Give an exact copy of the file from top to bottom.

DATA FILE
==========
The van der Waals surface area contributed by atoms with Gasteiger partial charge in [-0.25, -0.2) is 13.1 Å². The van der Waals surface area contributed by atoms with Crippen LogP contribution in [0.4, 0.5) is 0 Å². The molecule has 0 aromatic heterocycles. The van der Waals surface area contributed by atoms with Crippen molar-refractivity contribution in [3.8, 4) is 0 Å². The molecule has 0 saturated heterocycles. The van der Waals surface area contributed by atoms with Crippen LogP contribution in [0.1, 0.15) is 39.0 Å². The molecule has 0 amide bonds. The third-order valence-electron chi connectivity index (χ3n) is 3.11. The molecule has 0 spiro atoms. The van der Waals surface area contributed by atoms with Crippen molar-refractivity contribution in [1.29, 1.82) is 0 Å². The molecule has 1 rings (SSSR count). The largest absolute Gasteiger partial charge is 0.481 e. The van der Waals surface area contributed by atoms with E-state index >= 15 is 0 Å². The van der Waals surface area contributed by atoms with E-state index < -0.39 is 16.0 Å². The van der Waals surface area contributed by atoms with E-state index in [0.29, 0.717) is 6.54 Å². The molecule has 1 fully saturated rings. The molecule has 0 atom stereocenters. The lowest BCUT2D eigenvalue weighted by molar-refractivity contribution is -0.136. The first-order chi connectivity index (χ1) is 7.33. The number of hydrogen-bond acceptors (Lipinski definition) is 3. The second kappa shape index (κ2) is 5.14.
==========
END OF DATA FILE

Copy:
The van der Waals surface area contributed by atoms with Gasteiger partial charge in [-0.25, -0.2) is 13.1 Å². The van der Waals surface area contributed by atoms with Crippen LogP contribution in [0.4, 0.5) is 0 Å². The molecule has 0 aromatic heterocycles. The van der Waals surface area contributed by atoms with Crippen molar-refractivity contribution in [3.8, 4) is 0 Å². The molecule has 0 saturated heterocycles. The van der Waals surface area contributed by atoms with Crippen LogP contribution in [0.1, 0.15) is 39.0 Å². The molecule has 0 amide bonds. The third-order valence-electron chi connectivity index (χ3n) is 3.11. The molecule has 0 spiro atoms. The van der Waals surface area contributed by atoms with Crippen molar-refractivity contribution in [1.29, 1.82) is 0 Å². The molecule has 1 rings (SSSR count). The largest absolute Gasteiger partial charge is 0.481 e. The van der Waals surface area contributed by atoms with E-state index >= 15 is 0 Å². The van der Waals surface area contributed by atoms with E-state index < -0.39 is 16.0 Å². The van der Waals surface area contributed by atoms with E-state index in [0.29, 0.717) is 6.54 Å². The molecule has 1 fully saturated rings. The molecule has 0 atom stereocenters. The lowest BCUT2D eigenvalue weighted by molar-refractivity contribution is -0.136. The first-order chi connectivity index (χ1) is 7.33. The number of hydrogen-bond acceptors (Lipinski definition) is 3. The second kappa shape index (κ2) is 5.14.